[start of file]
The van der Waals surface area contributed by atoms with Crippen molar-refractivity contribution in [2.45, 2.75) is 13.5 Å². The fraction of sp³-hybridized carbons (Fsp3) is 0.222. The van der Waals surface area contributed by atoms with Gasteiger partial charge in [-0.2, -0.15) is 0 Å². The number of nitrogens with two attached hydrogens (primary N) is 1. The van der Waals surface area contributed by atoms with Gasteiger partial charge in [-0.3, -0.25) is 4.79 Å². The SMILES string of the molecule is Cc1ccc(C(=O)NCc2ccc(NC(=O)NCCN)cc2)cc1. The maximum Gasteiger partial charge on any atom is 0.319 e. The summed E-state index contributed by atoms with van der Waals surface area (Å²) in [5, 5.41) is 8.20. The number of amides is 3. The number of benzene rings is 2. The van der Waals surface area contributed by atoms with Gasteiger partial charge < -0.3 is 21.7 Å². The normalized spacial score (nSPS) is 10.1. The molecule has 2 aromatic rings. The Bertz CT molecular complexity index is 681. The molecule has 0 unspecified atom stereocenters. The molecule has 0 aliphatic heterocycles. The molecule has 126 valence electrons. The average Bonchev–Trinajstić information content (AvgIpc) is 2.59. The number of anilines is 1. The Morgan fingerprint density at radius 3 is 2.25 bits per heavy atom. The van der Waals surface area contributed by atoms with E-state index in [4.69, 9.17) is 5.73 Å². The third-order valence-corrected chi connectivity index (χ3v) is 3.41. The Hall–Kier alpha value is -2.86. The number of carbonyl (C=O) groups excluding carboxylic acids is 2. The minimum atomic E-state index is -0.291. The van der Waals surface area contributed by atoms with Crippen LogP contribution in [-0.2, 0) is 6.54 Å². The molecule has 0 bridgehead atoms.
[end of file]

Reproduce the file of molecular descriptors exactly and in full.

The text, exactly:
The van der Waals surface area contributed by atoms with Crippen molar-refractivity contribution in [2.45, 2.75) is 13.5 Å². The fraction of sp³-hybridized carbons (Fsp3) is 0.222. The van der Waals surface area contributed by atoms with Gasteiger partial charge in [-0.2, -0.15) is 0 Å². The number of nitrogens with two attached hydrogens (primary N) is 1. The van der Waals surface area contributed by atoms with Gasteiger partial charge in [-0.3, -0.25) is 4.79 Å². The SMILES string of the molecule is Cc1ccc(C(=O)NCc2ccc(NC(=O)NCCN)cc2)cc1. The maximum Gasteiger partial charge on any atom is 0.319 e. The summed E-state index contributed by atoms with van der Waals surface area (Å²) in [5, 5.41) is 8.20. The number of amides is 3. The number of benzene rings is 2. The van der Waals surface area contributed by atoms with Gasteiger partial charge < -0.3 is 21.7 Å². The normalized spacial score (nSPS) is 10.1. The molecule has 2 aromatic rings. The Bertz CT molecular complexity index is 681. The molecule has 0 unspecified atom stereocenters. The molecule has 0 aliphatic heterocycles. The molecule has 126 valence electrons. The average Bonchev–Trinajstić information content (AvgIpc) is 2.59. The number of anilines is 1. The Morgan fingerprint density at radius 3 is 2.25 bits per heavy atom. The van der Waals surface area contributed by atoms with E-state index in [4.69, 9.17) is 5.73 Å². The third-order valence-corrected chi connectivity index (χ3v) is 3.41. The Hall–Kier alpha value is -2.86. The number of carbonyl (C=O) groups excluding carboxylic acids is 2. The minimum atomic E-state index is -0.291. The van der Waals surface area contributed by atoms with Crippen LogP contribution in [-0.2, 0) is 6.54 Å². The molecule has 0 bridgehead atoms.